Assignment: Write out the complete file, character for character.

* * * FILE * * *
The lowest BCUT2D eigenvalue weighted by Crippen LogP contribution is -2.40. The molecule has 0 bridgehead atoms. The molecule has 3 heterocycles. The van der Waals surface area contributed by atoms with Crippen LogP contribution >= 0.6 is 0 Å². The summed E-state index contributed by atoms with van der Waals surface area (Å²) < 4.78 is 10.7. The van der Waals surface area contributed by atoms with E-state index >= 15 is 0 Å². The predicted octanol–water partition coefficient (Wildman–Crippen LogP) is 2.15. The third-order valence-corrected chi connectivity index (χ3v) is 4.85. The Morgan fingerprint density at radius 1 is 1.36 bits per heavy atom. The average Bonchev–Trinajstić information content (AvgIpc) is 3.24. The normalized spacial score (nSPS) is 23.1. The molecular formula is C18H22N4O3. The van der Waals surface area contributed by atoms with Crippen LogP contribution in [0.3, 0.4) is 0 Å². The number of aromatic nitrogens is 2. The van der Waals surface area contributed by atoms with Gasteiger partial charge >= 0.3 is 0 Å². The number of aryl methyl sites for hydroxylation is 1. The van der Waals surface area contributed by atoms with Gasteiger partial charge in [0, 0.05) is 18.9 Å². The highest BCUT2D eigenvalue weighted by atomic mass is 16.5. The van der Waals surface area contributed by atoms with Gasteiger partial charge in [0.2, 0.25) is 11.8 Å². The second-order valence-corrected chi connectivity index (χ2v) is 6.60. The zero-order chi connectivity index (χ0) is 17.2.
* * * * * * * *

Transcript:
The lowest BCUT2D eigenvalue weighted by Crippen LogP contribution is -2.40. The molecule has 0 bridgehead atoms. The molecule has 3 heterocycles. The van der Waals surface area contributed by atoms with Crippen LogP contribution >= 0.6 is 0 Å². The summed E-state index contributed by atoms with van der Waals surface area (Å²) < 4.78 is 10.7. The van der Waals surface area contributed by atoms with E-state index >= 15 is 0 Å². The predicted octanol–water partition coefficient (Wildman–Crippen LogP) is 2.15. The third-order valence-corrected chi connectivity index (χ3v) is 4.85. The Morgan fingerprint density at radius 1 is 1.36 bits per heavy atom. The average Bonchev–Trinajstić information content (AvgIpc) is 3.24. The normalized spacial score (nSPS) is 23.1. The molecular formula is C18H22N4O3. The van der Waals surface area contributed by atoms with Crippen LogP contribution in [0.3, 0.4) is 0 Å². The number of aromatic nitrogens is 2. The van der Waals surface area contributed by atoms with Gasteiger partial charge >= 0.3 is 0 Å². The number of aryl methyl sites for hydroxylation is 1. The van der Waals surface area contributed by atoms with Gasteiger partial charge in [0, 0.05) is 18.9 Å². The highest BCUT2D eigenvalue weighted by atomic mass is 16.5. The van der Waals surface area contributed by atoms with Gasteiger partial charge in [0.2, 0.25) is 11.8 Å². The second-order valence-corrected chi connectivity index (χ2v) is 6.60. The zero-order chi connectivity index (χ0) is 17.2.